Bush calls nation to ‘new duties’ in terrorism fight

By Mike Allen

The Washington Post

ATLANTA — President Bush, urging the nation to avoid both a state of panic and a state of denial, said Thursday night that individual citizens will be responsible for personally confronting terrorism in coming years despite a government pledge to protect American soil.

Bush said the government remains on high alert and asked viewers of the nationally televised address to add their eyes and ears to the effort. He said the nation has "entered a new era," with "new responsibilities, both for the government and our people."

"This is a war that must be fought not only overseas but also here at home," Bush said. "We must be vigilant, inspect our mail, stay informed on public health matters. We will not give in to exaggerated fears or passing rumors. We will rely on our good judgment and our common sense."

His announced theme was homeland defense, but Bush used the occasion to deliver a broad message that ranged from calls for personal vigilance and community service, to a progress report on anthrax investigations, to a renewed commitment to destroying Osama bin Laden and his al-Qaida terrorist network. Looking relaxed and confident, Bush said the United States and the international coalition he has assembled "are deliberately and systematically hunting down these murderers, and we will bring them to justice."

"We are at the beginning of our efforts in Afghanistan, and Afghanistan is only the beginning of our efforts in the world," he said. "No group or nation should mistake America’s intentions: Where terrorist groups of global reach exist, the United States and our friends and allies will seek it out and destroy it."

Bush compared international terrorists to the reviled tyrants of past eras, and although he didn’t explicitly mention Hitler and the Nazis, the reference was unmistakable. "We are the target of enemies who boast they want to kill all Americans, kill all Jews and kill all Christians. We have seen that type of hate before. And the only possible response is to confront it and defeat it," he said.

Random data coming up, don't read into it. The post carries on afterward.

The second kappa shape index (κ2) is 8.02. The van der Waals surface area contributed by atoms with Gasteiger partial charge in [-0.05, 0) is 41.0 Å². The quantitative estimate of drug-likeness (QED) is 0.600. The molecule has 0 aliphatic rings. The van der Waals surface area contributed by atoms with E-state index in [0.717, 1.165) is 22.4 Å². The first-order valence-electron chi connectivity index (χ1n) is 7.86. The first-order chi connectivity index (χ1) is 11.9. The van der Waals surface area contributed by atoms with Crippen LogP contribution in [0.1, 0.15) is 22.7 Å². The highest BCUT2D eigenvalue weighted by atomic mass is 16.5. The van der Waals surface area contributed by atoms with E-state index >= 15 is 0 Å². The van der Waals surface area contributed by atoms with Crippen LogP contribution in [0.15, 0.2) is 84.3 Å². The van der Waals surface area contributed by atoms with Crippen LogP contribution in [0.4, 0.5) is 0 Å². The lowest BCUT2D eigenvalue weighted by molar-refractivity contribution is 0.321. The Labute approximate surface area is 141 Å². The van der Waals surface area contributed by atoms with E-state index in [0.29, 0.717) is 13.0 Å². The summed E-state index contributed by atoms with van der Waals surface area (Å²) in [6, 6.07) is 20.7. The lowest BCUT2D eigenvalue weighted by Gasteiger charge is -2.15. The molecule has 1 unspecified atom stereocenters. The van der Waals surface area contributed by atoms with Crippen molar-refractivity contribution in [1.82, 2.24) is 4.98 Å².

Bush called the mailed anthrax "the second attack against America," but pointed out that anthrax has been found in just three of the 30 billion pieces of mail that have been processed since Sept. 11. He acknowledged that the government still doesn’t know the source of the anthrax attacks. "We do not know whether this attack came from the same terrorists," Bush said. "But whoever did this unprecedented and uncivilized act is a terrorist."

Bush began Thursday night by saying that the time since the hijackers crashed airliners into the World Trade Center and the Pentagon has been "two of the most difficult, and most inspiring, months in our nation’s history."

"We wage a war to save civilization itself," Bush said. "We did not seek it, but we will fight it and we will prevail. … We have refused to live in a state of panic — or a state of denial. There is a difference between being alert and being intimidated, and this nation will not be intimidated."

White House officials had hoped to win coverage of the speech by the broadcast networks, announcing that it would begin 30 seconds after 5:01 p.m. PST, leaving time for an anchor introduction. But on the East Coast, NBC stuck with "Friends" and CBS showed "Survivor: Africa."

Bush, updating a theme of his inaugural address, urged each listener to "become a September the 11th volunteer" by committing to community service. "You can serve your country by tutoring or mentoring a child, comforting the afflicted, housing those in need of shelter and a home," he said. "Through this tragedy, we are renewing and reclaiming our strong American values."

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